Alongside the gender pay and gender pensions gaps emerges the gender protection gap. Women are underinsured compared to men. It might be the biggest chasm yet.
The figures are stark. According to a Zurich study, women are less likely than men to have protection insurance and, for those who do, more likely to insure themselves for less. Almost a third less.
But this isn’t about numbers only. The Chartered Insurance Institute, in its Insuring Women’s Futures report, found women face different risks from men.
These include risks from divorce or separation, where women may have lower earnings and fewer financial assets than men, and a ‘motherhood and caring penalty’, with women putting careers on hold to be primary carers to their children and parents.
Does the financial services industry recognise these “significant and distinct” risks to women? How are policymakers, providers and financial advisers adapting to mitigate them?
According to Rose St Louis, co-founder of campaigning group Women in Protection and head of strategic partnerships at Zurich, providers can help equip advisers with the tools to ensure families – and not just a main breadwinner – are properly insured.
“Our industry is aware of some of these risks, no question, but in terms of being specifically set up to tackle them, we’re not there yet,” she said.
“Providers can lock themselves in a room, lay all their products out on a table, and see where they are. Do their products recognise or cater for the risks the CII found? By asking these questions, advisers can ultimately have better, more comprehensive products to recommend to families.”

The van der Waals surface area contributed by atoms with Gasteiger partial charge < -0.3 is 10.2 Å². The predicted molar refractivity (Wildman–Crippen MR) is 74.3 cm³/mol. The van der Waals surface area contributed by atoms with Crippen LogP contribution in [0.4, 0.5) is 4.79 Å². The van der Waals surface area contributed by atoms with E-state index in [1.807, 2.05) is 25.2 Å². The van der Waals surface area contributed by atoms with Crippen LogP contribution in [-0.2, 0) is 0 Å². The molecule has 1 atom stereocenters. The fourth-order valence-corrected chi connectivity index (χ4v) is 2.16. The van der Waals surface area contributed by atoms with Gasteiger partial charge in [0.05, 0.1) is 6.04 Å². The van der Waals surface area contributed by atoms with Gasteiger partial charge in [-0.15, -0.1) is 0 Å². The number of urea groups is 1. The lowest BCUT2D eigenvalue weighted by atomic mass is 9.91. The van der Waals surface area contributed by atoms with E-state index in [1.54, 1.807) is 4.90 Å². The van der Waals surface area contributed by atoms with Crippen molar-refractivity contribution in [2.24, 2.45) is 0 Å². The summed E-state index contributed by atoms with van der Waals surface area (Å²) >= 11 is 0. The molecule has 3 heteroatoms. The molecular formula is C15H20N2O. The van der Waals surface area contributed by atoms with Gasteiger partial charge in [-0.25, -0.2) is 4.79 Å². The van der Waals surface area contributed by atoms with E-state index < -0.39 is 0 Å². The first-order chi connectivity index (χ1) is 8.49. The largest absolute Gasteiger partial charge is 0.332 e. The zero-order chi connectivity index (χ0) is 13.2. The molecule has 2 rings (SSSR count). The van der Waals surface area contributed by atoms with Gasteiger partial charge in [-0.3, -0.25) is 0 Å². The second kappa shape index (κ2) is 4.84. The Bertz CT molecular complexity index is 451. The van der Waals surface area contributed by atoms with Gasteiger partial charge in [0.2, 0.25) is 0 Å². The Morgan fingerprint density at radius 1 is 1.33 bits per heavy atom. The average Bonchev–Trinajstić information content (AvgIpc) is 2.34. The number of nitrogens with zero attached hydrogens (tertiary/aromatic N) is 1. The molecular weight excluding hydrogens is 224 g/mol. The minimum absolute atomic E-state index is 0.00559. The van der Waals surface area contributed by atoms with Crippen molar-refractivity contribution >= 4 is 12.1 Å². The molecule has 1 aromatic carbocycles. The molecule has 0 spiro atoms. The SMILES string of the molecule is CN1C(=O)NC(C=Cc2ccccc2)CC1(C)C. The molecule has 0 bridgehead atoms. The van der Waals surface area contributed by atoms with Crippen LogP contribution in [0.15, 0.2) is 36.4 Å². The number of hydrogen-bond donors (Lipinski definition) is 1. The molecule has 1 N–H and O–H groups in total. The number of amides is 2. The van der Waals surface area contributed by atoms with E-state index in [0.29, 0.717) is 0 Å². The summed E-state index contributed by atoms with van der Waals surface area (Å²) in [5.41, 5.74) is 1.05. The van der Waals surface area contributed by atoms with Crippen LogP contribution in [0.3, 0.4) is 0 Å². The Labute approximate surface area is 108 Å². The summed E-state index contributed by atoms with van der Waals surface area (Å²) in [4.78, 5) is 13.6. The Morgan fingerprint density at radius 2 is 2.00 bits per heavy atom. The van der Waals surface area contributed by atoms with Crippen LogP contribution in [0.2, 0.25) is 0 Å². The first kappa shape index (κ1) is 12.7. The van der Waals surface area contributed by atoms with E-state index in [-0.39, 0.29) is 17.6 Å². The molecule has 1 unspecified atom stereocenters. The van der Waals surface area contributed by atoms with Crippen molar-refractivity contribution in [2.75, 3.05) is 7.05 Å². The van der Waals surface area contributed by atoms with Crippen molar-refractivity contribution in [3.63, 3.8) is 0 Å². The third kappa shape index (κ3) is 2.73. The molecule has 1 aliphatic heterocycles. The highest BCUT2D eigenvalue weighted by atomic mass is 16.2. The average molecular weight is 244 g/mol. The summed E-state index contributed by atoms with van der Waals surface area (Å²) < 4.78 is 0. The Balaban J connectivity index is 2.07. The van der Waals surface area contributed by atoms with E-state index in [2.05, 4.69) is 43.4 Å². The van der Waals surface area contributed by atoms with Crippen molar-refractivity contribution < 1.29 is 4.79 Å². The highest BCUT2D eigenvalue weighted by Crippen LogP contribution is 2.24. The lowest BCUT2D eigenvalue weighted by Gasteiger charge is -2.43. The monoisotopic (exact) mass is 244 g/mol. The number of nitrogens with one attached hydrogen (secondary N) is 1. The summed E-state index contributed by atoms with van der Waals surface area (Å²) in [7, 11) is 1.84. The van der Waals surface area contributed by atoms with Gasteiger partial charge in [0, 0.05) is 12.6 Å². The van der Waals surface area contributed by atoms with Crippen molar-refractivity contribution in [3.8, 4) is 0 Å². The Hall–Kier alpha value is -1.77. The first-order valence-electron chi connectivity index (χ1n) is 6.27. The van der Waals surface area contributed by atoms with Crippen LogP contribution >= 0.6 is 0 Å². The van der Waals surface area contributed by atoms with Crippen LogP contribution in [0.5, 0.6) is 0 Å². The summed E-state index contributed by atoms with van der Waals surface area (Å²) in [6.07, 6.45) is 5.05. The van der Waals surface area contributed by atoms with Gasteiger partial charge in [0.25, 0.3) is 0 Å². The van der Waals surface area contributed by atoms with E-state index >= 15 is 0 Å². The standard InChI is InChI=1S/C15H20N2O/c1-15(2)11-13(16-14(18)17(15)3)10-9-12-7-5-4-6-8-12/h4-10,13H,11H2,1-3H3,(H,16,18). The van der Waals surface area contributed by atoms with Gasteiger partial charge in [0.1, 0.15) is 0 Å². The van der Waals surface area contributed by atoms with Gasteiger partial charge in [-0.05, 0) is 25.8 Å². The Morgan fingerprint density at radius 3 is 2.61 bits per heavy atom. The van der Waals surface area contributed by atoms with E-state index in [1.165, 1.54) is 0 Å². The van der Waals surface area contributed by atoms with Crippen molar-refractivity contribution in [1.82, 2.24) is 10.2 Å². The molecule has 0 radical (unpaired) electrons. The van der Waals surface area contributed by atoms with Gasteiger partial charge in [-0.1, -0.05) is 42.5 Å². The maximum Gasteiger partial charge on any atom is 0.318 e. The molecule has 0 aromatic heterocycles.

Rose said Zurich had made big strides towards building protection products suitable for men and women, and the individual risks they face.
For example, as part of a new suite of protection products, Zurich offers ‘core’ and ‘select’ options across its upgraded critical illness and new income protection propositions. This flexibility, said Rose, means more single parents can participate in protecting their dependents rather than possibly being priced out.
Likewise, advisers’ clients can easily dial their cover – and therefore their premium – up or down depending on their circumstances, useful said Rose for mums on maternity leave, or dads on paternity leave.
Meanwhile, the insurer has also extended its separation cover on joint life insurance policies so, if there is a divorce or separation, either party can get the same level of cover on a single life basis without underwriting.
Zurich has also added ‘complications in pregnancy’ as a payment condition on its new ‘select’ critical illness product.
Rose said progress like this suggests the industry is beginning to recognise the unique risks faced by women, and may for the first time be acting on them.
In its report, the CII identified six ‘moments that matter’ for women – described as “pivotal points in life” – and a total of 12 ‘perils and pitfalls’ linked to them.
It made a number of recommendations – to policymakers, providers and advisers – to ease these risks, including, for example, employer solutions to allow continuing pensions through parental leave.
Also among them is encouraging financial planning at a family rather than an individual level, “so that financial plans recognise the contributions made by carers and build up their financial independence”.
As well as looking at their products, Rose said insurance companies are in a position to educate families on the benefits of protection.
“As manufacturers, I think we need to be a bit cuter with our language, and particularly how we position protection. It is absolutely something that women should have and should buy.
“Women are not a niche market; they represent 52% of the population. We can help raise awareness.”
This information was first published and correct as of September 2018
2018z FP203 300919